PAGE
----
Lourdes by Ruth Harris
The story that Harris tells of Lourdes will do much to deepen our faith and understanding
of why we are drawn back time and time again to this miracle.
Harris’s book is a study of Lourdes – described by Warner as the most phenomenal sacred site of modern Christendom – from its beginnings as a sacred shrine to the end of the First World War. Harris is a secular, non-Catholic scholar and this gives her a certain objectivity and authority in her description and history of Lourdes. She is incisive in her analysis of the interplay between the secular and sacred worlds, and her descriptions of the conflicts between and within the secular authorities, the church authorities, the Lourdais and the revolutionaries are penetrating and deeply researched.
It is this deep and troubled history, possibly, which inspires Harris to write Lourdes in order to ‘understand without judgment’. It certainly makes the book exceptionally readable and shines magnificent lights from history on Lourdes today.
A story of struggle
The first part of Harris’s book is dedicated to the emergence of Lourdes and to the struggles and tensions that arose out of Bernadette’s apparitions. Lourdes as it is today seems to have put much of this behind it. However, these stories and histories were formative in the birth of Lourdes and its later establishment as a place of pilgrimage and healing. In spite of everything (and there was a lot), Lourdes came through and emerged from a difficult period of French history. Harris tells of these struggles through the eyes of the cast of thousands who became involved in Lourdes. This is not a detached, impersonal history. It is more the story of the story that brought Lourdes into being.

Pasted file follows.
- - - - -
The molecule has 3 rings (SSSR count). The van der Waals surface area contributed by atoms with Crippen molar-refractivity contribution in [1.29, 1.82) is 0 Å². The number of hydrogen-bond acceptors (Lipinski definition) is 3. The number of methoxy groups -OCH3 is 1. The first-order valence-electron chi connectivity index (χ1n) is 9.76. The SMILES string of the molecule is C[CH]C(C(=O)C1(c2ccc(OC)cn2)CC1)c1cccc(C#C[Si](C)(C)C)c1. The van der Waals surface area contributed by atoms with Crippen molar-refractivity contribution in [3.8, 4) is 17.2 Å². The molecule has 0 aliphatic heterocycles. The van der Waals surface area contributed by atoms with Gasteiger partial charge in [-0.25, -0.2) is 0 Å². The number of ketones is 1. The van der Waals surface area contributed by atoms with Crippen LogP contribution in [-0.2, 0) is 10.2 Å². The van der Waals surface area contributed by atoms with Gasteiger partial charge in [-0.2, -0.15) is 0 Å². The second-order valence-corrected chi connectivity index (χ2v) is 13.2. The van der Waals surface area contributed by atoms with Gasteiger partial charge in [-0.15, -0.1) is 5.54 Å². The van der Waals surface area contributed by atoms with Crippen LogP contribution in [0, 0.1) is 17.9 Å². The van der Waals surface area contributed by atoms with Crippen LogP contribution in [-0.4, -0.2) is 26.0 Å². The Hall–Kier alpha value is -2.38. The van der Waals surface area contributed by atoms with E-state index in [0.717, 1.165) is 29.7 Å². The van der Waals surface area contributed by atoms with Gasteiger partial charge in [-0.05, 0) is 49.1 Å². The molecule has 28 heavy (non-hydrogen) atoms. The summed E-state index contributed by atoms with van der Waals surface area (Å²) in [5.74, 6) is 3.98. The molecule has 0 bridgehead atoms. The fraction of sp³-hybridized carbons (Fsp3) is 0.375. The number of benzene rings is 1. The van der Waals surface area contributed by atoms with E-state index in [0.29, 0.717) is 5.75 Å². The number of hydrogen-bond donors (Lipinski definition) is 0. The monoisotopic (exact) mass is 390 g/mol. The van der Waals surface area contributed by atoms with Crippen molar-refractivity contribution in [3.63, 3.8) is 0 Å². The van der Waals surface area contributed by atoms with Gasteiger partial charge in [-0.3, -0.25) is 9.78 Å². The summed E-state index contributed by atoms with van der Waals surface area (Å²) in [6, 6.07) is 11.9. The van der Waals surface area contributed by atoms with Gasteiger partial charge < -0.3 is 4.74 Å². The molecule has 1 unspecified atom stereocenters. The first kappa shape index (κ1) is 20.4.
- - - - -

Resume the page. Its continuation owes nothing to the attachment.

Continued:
The power and influence of Lourdes is brought up by Harris on many occasions, not least in her chapter on ‘The Battle of the Books’ and the fight between the secular positivists and pious believers. The struggle to be the authoritative author of the history of Lourdes at the turn of the century drew in the Pope and the President as well as apologists and detractors from across France. If the pen be mightier than the sword, then this chapter alone shows how determined the different factions were to use Bernadette’s visions for their own ends.
Lourdes emerged into France at the time of the French defeat by Prussia, the 1870-71 Civil War and the campaign to restore the Catholic Bourbon monarchy to France. Harris demonstrates how the story of Lourdes is inextricably bound up in the politics of France and and the ideological battle between the republicans defending positivism and scientific method and the monarchists defending faith and the supernatural.
A place of pilgrimage and healing
In the second half of the book, Harris describes with compassion and insight the rise of Lourdes as a place of pilgrimage and healing. We learn from history about the emergence of so much that is familiar to us in Lourdes today: the Hospitalité, the rituals of the piscines and processions, the Medical Bureau and the Accueils, the voitures, the forgons, the brancardiers (the stretcher bearers to the poor) and even the close relationship between Lourdes and the French railways.
Harris covers the miracles in depth and sets these in the context of the arguments over whether the miracles are explained by faith and the supernatural or by science and medicine. In particular, she deals at length with the phenomena of auto-suggestion and crowd psychology. The story of Emile Zola’s novel, Lourdes, is of course covered here, and Harris highlights the many parts of the book that were derived from and deliberately misconstrued by Zola to support his arguments for positivism over faith.